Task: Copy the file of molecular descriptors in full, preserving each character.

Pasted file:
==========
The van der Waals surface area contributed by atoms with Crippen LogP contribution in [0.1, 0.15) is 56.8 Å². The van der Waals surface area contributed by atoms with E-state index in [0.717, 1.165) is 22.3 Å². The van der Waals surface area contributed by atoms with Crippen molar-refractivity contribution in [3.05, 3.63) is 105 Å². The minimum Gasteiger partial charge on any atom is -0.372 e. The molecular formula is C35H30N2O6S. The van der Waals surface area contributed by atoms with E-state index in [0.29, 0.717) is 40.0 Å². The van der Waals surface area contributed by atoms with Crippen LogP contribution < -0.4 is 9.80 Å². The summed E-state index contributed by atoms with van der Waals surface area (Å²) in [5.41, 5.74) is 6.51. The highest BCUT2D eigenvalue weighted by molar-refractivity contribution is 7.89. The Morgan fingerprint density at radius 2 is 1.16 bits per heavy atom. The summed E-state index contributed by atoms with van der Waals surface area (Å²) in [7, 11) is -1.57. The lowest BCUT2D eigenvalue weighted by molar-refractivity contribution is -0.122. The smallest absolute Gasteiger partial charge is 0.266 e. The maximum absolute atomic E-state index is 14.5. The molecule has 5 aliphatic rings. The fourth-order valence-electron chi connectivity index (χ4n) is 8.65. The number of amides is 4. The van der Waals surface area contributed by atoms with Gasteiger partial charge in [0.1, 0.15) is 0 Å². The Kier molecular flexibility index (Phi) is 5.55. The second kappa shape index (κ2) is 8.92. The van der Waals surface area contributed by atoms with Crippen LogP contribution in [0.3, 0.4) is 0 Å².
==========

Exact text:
The van der Waals surface area contributed by atoms with Crippen LogP contribution in [0.1, 0.15) is 56.8 Å². The van der Waals surface area contributed by atoms with E-state index in [0.717, 1.165) is 22.3 Å². The van der Waals surface area contributed by atoms with Crippen molar-refractivity contribution in [3.05, 3.63) is 105 Å². The minimum Gasteiger partial charge on any atom is -0.372 e. The molecular formula is C35H30N2O6S. The van der Waals surface area contributed by atoms with E-state index in [0.29, 0.717) is 40.0 Å². The van der Waals surface area contributed by atoms with Crippen LogP contribution < -0.4 is 9.80 Å². The summed E-state index contributed by atoms with van der Waals surface area (Å²) in [5.41, 5.74) is 6.51. The highest BCUT2D eigenvalue weighted by molar-refractivity contribution is 7.89. The Morgan fingerprint density at radius 2 is 1.16 bits per heavy atom. The summed E-state index contributed by atoms with van der Waals surface area (Å²) in [7, 11) is -1.57. The lowest BCUT2D eigenvalue weighted by molar-refractivity contribution is -0.122. The smallest absolute Gasteiger partial charge is 0.266 e. The maximum absolute atomic E-state index is 14.5. The molecule has 5 aliphatic rings. The fourth-order valence-electron chi connectivity index (χ4n) is 8.65. The number of amides is 4. The van der Waals surface area contributed by atoms with Gasteiger partial charge in [0.1, 0.15) is 0 Å². The Kier molecular flexibility index (Phi) is 5.55. The second kappa shape index (κ2) is 8.92. The van der Waals surface area contributed by atoms with Crippen LogP contribution in [0.3, 0.4) is 0 Å².